Two lovers elope and expect to be pursued by her father. But the clever father has tricked them into running off, and celebrates their wedding when they return home.




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Credited cast:
James Kirkwood ...
The Father
Kate Bruce ...
The Mother
Rest of cast listed alphabetically:
William J. Butler ...
In Group
In Group
In Group
At Stable
The Preacher
In Car
Anthony O'Sullivan ...
The Butler
In Group
Man with Wheelbarrow
Harry Solter ...
At Stable
In Group


Love has ever laughed at locksmiths, but on this particular occasion the laugh is on Cupid, for that chubby archer certainly miscalculated in arranging the programme of the romance of Harry and Bessie. Harry and Bessie loved each other with all the impetuosity of youth and during one of the many occasions when they pledge undying affection, are surprised by Papa, who, in the spirit of jest, pretends to be highly enraged at their presumption, apparently treating them as mere kids. Papa out of the way, they resent being treated as children and plan to elope. Leaving a note to this effect, they decamp, and engaged the services of a horse and carriage which appears to be an 1850 model, to put them beyond apprehension until the knot is tied, but the pursuers cometh not. They haven't gone far when the vehicle breaks down, and in a panic they scamper along the road until they meet an automobile, and as all the world loves a lover, they easily enlist the chauffeur's aid, but the pursuers ... Written by Moving Picture World synopsis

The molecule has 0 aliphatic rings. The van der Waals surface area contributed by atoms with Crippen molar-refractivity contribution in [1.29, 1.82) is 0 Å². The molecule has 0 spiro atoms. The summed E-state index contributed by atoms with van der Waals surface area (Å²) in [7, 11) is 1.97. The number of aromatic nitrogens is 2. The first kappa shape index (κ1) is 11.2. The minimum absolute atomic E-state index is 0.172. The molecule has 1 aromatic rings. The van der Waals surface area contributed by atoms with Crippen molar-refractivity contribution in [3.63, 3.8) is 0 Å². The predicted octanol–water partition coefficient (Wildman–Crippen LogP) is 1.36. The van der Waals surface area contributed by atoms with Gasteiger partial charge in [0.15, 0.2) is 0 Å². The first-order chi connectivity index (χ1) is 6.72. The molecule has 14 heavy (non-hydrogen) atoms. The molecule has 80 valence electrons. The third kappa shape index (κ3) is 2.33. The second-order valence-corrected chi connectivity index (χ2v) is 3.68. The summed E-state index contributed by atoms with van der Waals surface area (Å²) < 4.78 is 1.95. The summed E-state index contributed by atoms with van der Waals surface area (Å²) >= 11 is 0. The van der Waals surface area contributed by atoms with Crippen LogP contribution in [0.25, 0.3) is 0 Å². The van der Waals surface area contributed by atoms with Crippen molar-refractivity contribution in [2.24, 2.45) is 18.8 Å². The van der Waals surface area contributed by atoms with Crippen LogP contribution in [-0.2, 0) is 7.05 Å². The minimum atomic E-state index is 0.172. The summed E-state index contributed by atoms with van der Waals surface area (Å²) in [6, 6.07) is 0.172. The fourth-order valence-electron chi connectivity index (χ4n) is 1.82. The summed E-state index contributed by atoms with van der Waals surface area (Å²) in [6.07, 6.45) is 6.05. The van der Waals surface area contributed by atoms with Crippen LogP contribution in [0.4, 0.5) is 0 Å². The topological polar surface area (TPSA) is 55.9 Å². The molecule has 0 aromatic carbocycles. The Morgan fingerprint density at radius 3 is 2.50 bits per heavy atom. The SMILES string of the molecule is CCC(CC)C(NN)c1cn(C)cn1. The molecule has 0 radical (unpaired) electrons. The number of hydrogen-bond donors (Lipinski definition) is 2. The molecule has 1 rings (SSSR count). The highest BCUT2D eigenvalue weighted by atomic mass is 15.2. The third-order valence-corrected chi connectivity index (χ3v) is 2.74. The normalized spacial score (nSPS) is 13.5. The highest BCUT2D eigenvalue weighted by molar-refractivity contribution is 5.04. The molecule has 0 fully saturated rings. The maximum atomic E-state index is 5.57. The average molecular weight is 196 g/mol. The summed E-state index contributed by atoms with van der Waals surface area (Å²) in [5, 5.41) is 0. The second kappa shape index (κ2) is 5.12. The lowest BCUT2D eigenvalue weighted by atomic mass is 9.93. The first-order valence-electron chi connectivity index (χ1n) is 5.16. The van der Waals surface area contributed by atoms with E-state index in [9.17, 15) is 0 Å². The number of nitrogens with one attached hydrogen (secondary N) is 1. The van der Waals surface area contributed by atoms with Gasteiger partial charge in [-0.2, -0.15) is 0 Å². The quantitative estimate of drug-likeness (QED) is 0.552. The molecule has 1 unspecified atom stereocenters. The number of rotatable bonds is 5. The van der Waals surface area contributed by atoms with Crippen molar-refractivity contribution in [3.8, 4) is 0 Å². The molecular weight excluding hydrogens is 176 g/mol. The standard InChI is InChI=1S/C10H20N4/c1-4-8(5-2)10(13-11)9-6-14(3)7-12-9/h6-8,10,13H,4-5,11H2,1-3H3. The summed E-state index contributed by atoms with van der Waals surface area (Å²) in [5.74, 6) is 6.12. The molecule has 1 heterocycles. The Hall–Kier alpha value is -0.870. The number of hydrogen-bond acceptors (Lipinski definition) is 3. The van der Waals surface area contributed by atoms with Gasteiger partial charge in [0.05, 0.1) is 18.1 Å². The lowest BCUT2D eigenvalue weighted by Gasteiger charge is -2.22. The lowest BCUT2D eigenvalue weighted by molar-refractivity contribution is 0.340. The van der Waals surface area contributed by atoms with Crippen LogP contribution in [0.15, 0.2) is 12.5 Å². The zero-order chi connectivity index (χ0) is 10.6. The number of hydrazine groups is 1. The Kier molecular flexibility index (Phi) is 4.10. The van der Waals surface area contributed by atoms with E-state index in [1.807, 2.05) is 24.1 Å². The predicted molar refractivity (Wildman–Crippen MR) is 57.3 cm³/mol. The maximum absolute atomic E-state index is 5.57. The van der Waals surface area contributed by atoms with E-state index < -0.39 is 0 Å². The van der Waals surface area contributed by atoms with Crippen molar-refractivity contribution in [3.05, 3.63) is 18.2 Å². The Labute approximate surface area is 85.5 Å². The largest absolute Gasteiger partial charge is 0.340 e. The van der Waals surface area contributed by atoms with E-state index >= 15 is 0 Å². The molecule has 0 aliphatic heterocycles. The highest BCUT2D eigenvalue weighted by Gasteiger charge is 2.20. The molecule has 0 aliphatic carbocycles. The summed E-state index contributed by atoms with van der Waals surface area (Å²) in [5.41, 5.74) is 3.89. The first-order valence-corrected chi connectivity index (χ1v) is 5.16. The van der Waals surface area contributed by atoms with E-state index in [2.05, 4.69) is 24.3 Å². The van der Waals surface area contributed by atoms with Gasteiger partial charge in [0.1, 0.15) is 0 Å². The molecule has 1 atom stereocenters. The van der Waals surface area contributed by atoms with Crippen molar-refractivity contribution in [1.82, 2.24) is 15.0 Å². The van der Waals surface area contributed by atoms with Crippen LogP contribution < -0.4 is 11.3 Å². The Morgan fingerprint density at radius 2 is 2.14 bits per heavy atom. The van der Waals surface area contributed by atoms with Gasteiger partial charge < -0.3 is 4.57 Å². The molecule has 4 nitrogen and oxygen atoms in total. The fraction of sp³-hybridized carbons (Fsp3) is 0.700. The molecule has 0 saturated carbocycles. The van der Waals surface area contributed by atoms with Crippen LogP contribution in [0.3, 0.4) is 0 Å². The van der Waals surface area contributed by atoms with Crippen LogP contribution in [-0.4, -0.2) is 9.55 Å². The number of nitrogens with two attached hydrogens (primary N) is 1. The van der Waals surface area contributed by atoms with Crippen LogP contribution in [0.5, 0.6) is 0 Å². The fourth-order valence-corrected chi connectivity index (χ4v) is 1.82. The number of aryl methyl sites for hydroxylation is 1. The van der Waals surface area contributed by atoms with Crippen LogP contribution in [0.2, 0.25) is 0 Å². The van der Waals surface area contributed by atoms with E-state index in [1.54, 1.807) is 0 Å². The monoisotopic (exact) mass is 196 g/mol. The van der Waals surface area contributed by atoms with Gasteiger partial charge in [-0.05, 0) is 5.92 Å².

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Short | Comedy





Release Date:

9 August 1909 (USA)  »

Filming Locations:

Company Credits

Production Co:

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Technical Specs


Sound Mix:

Aspect Ratio:

1.33 : 1
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Did You Know?


Released as a split reel along with the comedy Mr. Jones' Burglar (1909). See more »

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User Reviews

Recent viewing at San Francisco Silent Film Festival
12 July 2009 | by (United States) – See all my reviews

San Francisco's 14th annual Silent Film Festival premiered the recently restored "Bardelys the Magnicifient" with the adjoining short, "They Would Elope" which was celebrating its own hundredth anniversary. The short was in EXCELLENT condition though reminded one of the days of the "flickers" due to its nature of jumping from scene to scene in a bumpy fashion. Plotwise, was very simple and follows what the title says, and most of the acting was amateurish except for Mary Pickford. She came across lovely and charming and looked as if she was actually enjoying herself whilst performing. However, Miss Pickford also came across understanding the essence of her character, so this made her character's motivations and actions completely believable.

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